When many Florida couples sit down to plan their wedding, they also consider what level of financial protection to include in the process. Prenuptial agreements are far more common now than they were in years past. In fact, the very concept of a marital contract is a relatively new thing, and is an issue that has only been widely accepted in the past 25 years or so. Over that span of time, the reasons leading individuals to consider a prenup have changed.
In the 1970s, when prenups began to be widely considered, the contracts were more about estate planning than anything else. Only those couples that had a sizeable difference in wealth were likely to enter a prenuptial agreement. Today, prenups are used by couples from all walks of life.
Very often, the provisions laid out within a prenup are intended to address future financial matters, not just inherited or existing wealth. Younger couples are focused on ensuring a fair division of assets in the event that one party earns a considerable amount on future endeavors. For example, a prenup might state that each party is entitled to all assets stemming from his or her own career. If one spouse develops the next big phone app and makes a fast fortune, he or she would not have to share the resulting wealth in the event of a divorce.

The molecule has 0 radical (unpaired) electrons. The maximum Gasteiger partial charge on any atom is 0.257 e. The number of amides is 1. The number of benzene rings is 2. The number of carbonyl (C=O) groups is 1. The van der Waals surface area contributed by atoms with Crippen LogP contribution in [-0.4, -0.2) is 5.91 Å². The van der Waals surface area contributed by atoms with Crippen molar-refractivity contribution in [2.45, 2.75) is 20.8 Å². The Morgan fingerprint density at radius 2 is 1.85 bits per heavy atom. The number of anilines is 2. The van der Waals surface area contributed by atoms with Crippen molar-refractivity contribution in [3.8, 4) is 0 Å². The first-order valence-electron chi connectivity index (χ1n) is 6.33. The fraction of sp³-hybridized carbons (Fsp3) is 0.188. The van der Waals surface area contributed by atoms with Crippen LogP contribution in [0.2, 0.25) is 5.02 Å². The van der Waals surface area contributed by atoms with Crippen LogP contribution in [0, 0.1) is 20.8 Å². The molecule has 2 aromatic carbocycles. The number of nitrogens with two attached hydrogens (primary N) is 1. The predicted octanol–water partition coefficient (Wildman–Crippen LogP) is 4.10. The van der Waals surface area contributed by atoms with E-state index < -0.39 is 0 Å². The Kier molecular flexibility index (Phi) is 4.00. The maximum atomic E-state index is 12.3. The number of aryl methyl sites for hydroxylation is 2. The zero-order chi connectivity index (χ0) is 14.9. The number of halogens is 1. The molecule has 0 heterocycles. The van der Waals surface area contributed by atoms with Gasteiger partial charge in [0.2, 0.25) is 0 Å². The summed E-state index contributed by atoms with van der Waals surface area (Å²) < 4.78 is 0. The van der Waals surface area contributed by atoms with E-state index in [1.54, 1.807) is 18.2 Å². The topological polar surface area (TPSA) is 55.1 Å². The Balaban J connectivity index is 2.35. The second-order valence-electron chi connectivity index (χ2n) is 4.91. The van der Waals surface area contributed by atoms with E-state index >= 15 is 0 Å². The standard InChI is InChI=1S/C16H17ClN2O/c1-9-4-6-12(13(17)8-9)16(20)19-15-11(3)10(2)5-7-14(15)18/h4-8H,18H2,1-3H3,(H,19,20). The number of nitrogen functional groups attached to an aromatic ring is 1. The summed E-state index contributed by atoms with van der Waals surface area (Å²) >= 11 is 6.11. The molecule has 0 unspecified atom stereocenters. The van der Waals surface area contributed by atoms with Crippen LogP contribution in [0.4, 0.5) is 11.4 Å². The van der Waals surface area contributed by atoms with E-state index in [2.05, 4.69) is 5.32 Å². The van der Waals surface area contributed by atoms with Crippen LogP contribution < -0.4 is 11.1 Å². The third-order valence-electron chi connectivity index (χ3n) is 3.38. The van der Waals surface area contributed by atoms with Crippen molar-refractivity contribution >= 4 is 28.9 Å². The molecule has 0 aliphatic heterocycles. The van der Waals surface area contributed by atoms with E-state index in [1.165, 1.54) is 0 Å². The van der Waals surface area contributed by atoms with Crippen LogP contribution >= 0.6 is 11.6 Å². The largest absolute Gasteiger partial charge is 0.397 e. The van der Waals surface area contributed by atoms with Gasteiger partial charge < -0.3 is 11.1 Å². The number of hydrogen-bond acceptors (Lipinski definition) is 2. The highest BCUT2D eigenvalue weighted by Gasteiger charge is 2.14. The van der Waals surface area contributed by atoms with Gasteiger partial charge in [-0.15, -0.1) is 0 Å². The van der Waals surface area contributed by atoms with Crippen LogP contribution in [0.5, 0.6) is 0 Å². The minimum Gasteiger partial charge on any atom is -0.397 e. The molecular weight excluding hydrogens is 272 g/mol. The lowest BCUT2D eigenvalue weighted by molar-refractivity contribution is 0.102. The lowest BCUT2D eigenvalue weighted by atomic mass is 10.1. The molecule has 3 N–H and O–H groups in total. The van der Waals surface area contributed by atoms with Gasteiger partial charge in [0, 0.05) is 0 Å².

Prenuptial agreements have certainly shifted in focus over time, and will likely continue to do so. Today's documents are very flexible, allowing Florida couples the chance to create a custom agreement that covers their particular circumstances. Best of all, they can also address future outcomes, which means that they are protected from loss under many different circumstances.
Source: Chicago Tribune, "Why you're more likely to have a prenup than your parents were", Jonnelle Marte, Aug. 7, 2017